Does anyone know what kind of tree this is?

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I have been trying for a long time to get an ID on this tree. It is about 16 years old and was given to me by a friend in Rocky Mount, NC but they didn't know what kind it was either. It blooms in the fall with a bunch of tiny white bell-shaped flowers. It stays green all year through the winter. It is do for some more shaping from I see from my pics lol! Please help me ID this tree if you can. Thank you in advance!
does anyone know what kind of tree this is, flowers, gardening
does anyone know what kind of tree this is, flowers, gardening
does anyone know what kind of tree this is, flowers, gardening
does anyone know what kind of tree this is, flowers, gardening
does anyone know what kind of tree this is, flowers, gardening, This is the base of the tree
This is the base of the tree.
  9 answers
  • 360 Sod (Donna Dixson) 360 Sod (Donna Dixson) on Nov 10, 2013
    Eleagnus, fondly also known in the trade as ugly agnus. I think this is the Eleagnus x ebbingei.

  • Joan Malisa Joan Malisa on Nov 10, 2013
    Elaeagnus x ebbingei (Elaeagnus)sun sun/shadeheight 10.0 ftwidth 10.0 ftwater averagegrowth rate averagehardiness zones (6) 7-9soil well drained soilsflower silvery white flowersseed brown to red drupefoliage Evergreenfall color greenSpecies Description:A hybrid with E. pungens. Fragrant bell-shaped flowers in winter.Cultivar Description:Vigorous grower with less erratic growth habit. Dark green foliage with prominent silver scales.

  • Terri Jones Terri Jones on Nov 10, 2013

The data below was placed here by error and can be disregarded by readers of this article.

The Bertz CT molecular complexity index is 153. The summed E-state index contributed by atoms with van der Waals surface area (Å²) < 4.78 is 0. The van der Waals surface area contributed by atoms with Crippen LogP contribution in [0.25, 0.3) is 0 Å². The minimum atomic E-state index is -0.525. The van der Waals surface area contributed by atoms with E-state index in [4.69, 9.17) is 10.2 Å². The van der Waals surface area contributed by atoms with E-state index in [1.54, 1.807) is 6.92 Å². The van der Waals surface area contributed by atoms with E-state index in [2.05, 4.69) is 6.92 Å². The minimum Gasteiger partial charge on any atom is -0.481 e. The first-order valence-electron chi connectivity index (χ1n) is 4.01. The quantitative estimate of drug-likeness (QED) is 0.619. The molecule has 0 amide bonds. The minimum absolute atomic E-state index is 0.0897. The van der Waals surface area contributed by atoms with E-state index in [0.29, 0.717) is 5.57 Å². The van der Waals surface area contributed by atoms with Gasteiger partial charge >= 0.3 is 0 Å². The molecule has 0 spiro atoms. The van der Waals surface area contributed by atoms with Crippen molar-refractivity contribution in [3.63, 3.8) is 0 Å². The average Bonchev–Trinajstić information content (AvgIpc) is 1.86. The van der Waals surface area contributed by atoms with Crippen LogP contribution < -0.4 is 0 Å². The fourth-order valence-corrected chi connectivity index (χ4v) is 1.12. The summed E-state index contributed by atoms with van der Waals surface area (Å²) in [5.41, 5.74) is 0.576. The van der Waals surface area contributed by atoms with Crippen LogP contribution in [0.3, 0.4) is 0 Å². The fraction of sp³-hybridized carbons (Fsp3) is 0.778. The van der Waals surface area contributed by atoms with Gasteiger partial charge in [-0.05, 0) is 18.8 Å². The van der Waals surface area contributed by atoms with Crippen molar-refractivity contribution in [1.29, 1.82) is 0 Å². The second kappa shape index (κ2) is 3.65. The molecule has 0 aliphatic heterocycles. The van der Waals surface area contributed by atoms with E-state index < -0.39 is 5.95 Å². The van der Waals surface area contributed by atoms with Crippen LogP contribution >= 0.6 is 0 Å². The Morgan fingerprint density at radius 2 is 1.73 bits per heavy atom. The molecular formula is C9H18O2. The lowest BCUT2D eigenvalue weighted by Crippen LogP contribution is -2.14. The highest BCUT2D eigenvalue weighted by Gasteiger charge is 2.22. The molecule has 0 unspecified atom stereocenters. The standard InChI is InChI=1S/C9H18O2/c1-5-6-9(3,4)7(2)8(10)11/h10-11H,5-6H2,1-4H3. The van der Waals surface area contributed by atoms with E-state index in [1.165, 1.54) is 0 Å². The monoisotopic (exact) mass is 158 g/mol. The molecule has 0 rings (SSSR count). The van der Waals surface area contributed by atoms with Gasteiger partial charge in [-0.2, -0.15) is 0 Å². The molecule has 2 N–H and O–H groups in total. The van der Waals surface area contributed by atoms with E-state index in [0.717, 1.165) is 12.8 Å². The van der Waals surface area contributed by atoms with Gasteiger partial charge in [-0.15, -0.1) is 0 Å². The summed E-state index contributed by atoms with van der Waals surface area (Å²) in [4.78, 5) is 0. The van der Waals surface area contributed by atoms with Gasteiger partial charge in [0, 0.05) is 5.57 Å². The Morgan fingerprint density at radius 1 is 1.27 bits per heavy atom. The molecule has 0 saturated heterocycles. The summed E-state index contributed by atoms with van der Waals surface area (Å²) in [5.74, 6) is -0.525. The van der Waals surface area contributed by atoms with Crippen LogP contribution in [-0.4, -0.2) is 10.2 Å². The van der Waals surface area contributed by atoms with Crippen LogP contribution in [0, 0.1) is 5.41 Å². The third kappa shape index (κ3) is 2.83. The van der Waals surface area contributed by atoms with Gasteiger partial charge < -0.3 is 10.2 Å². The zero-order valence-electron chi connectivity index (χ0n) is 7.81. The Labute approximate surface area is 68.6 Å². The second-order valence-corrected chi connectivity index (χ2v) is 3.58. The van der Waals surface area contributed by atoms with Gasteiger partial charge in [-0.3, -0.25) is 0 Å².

Thank you!

  • Marie Stallone Marie Stallone on Nov 10, 2013
    This looks like Mountain Laurel

    • Terri Jones Terri Jones on Nov 11, 2013
      @Marie Stallone Thank you but I am pretty sure it is Eleagnus form what I see on the internet. It matches it perfectly.

  • Wendy Shonebarger Wendy Shonebarger on Nov 10, 2013
    eleagnus is right

  • Elaeagnus. Such a lovely fragrance. The shrub itself though is not suitable near the house because it grows so fast and looks "messy" by most urban and suburban standards. Traditionally this was used to mark property lines or divide pastures because the "whips" become intertwined making the hedge impenetrable.

  • Angie W Angie W on Apr 05, 2014
    Elaeagnus umbellata (Autumn Olive)

  • Terri Jones Terri Jones on Apr 05, 2014
    Thank you so much, Angie! That is it for sure!

  • Diana Kosa Diana Kosa on Nov 27, 2015
    I learned hat the Autumn Olive has edible berries in Fall. Just sample in moderation for the nature guide who taught me made a tea from them to share w/ her hubby. after sipping the tea they both woke up 2 hours later, so use caution :)